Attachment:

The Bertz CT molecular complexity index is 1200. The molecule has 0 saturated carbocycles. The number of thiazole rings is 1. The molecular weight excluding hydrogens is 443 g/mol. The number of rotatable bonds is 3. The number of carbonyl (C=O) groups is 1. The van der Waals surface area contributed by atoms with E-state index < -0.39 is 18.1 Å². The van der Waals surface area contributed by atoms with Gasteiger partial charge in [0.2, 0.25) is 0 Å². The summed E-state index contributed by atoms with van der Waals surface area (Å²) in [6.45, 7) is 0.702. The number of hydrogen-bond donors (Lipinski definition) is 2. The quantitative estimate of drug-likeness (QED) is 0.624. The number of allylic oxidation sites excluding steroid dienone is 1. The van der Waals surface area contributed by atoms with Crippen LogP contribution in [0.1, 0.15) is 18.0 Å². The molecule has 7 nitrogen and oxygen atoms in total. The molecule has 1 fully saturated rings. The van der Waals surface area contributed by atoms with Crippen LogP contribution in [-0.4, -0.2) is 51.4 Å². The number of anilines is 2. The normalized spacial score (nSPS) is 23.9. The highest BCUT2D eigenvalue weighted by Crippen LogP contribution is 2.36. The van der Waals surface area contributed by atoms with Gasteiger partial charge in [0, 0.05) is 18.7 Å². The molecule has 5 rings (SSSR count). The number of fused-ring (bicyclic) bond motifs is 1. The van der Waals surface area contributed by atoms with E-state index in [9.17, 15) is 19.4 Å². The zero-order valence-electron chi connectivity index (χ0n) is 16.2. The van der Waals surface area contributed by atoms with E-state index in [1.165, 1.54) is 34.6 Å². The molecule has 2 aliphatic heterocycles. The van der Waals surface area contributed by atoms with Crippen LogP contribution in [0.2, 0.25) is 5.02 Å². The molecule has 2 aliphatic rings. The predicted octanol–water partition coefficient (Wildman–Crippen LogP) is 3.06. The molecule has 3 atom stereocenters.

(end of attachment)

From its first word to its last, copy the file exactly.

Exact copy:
The Bertz CT molecular complexity index is 1200. The molecule has 0 saturated carbocycles. The number of thiazole rings is 1. The molecular weight excluding hydrogens is 443 g/mol. The number of rotatable bonds is 3. The number of carbonyl (C=O) groups is 1. The van der Waals surface area contributed by atoms with E-state index < -0.39 is 18.1 Å². The van der Waals surface area contributed by atoms with Gasteiger partial charge in [0.2, 0.25) is 0 Å². The summed E-state index contributed by atoms with van der Waals surface area (Å²) in [6.45, 7) is 0.702. The number of hydrogen-bond donors (Lipinski definition) is 2. The quantitative estimate of drug-likeness (QED) is 0.624. The number of allylic oxidation sites excluding steroid dienone is 1. The van der Waals surface area contributed by atoms with Crippen LogP contribution in [0.1, 0.15) is 18.0 Å². The molecule has 7 nitrogen and oxygen atoms in total. The molecule has 1 fully saturated rings. The van der Waals surface area contributed by atoms with Crippen LogP contribution in [-0.4, -0.2) is 51.4 Å². The number of anilines is 2. The normalized spacial score (nSPS) is 23.9. The highest BCUT2D eigenvalue weighted by Crippen LogP contribution is 2.36. The van der Waals surface area contributed by atoms with Gasteiger partial charge in [0, 0.05) is 18.7 Å². The molecule has 5 rings (SSSR count). The number of fused-ring (bicyclic) bond motifs is 1. The van der Waals surface area contributed by atoms with E-state index in [9.17, 15) is 19.4 Å². The zero-order valence-electron chi connectivity index (χ0n) is 16.2. The van der Waals surface area contributed by atoms with E-state index in [1.165, 1.54) is 34.6 Å². The molecule has 2 aliphatic heterocycles. The van der Waals surface area contributed by atoms with Crippen LogP contribution in [0.2, 0.25) is 5.02 Å². The molecule has 2 aliphatic rings. The predicted octanol–water partition coefficient (Wildman–Crippen LogP) is 3.06. The molecule has 3 atom stereocenters.